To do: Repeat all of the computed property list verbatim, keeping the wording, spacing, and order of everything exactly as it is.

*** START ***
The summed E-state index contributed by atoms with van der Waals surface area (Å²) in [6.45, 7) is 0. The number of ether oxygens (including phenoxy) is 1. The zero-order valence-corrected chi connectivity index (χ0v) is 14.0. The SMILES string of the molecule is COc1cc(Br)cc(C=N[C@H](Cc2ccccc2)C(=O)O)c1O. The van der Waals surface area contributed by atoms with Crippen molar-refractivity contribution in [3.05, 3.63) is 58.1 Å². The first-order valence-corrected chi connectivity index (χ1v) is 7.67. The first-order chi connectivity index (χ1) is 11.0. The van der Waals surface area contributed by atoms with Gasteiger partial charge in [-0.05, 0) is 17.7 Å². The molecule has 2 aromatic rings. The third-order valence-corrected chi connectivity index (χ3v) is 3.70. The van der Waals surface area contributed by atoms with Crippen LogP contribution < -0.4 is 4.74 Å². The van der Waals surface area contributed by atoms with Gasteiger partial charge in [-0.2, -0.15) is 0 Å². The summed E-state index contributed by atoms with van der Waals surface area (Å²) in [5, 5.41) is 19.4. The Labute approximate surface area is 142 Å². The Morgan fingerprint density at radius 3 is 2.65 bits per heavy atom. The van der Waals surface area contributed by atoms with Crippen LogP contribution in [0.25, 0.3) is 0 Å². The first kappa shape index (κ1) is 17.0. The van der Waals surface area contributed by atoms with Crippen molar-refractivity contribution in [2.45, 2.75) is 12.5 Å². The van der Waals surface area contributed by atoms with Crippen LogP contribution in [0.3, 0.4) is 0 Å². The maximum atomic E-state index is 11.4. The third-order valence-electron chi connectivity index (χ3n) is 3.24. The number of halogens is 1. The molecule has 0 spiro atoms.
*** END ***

The summed E-state index contributed by atoms with van der Waals surface area (Å²) in [6.45, 7) is 0. The number of ether oxygens (including phenoxy) is 1. The zero-order valence-corrected chi connectivity index (χ0v) is 14.0. The SMILES string of the molecule is COc1cc(Br)cc(C=N[C@H](Cc2ccccc2)C(=O)O)c1O. The van der Waals surface area contributed by atoms with Crippen molar-refractivity contribution in [3.05, 3.63) is 58.1 Å². The first-order valence-corrected chi connectivity index (χ1v) is 7.67. The first-order chi connectivity index (χ1) is 11.0. The van der Waals surface area contributed by atoms with Gasteiger partial charge in [-0.05, 0) is 17.7 Å². The molecule has 2 aromatic rings. The third-order valence-corrected chi connectivity index (χ3v) is 3.70. The van der Waals surface area contributed by atoms with Crippen LogP contribution < -0.4 is 4.74 Å². The van der Waals surface area contributed by atoms with Gasteiger partial charge in [-0.2, -0.15) is 0 Å². The summed E-state index contributed by atoms with van der Waals surface area (Å²) in [5, 5.41) is 19.4. The Labute approximate surface area is 142 Å². The Morgan fingerprint density at radius 3 is 2.65 bits per heavy atom. The van der Waals surface area contributed by atoms with Crippen LogP contribution in [0.25, 0.3) is 0 Å². The first kappa shape index (κ1) is 17.0. The van der Waals surface area contributed by atoms with Crippen molar-refractivity contribution in [2.45, 2.75) is 12.5 Å². The van der Waals surface area contributed by atoms with Crippen LogP contribution in [0.3, 0.4) is 0 Å². The maximum atomic E-state index is 11.4. The third-order valence-electron chi connectivity index (χ3n) is 3.24. The number of halogens is 1. The molecule has 0 spiro atoms.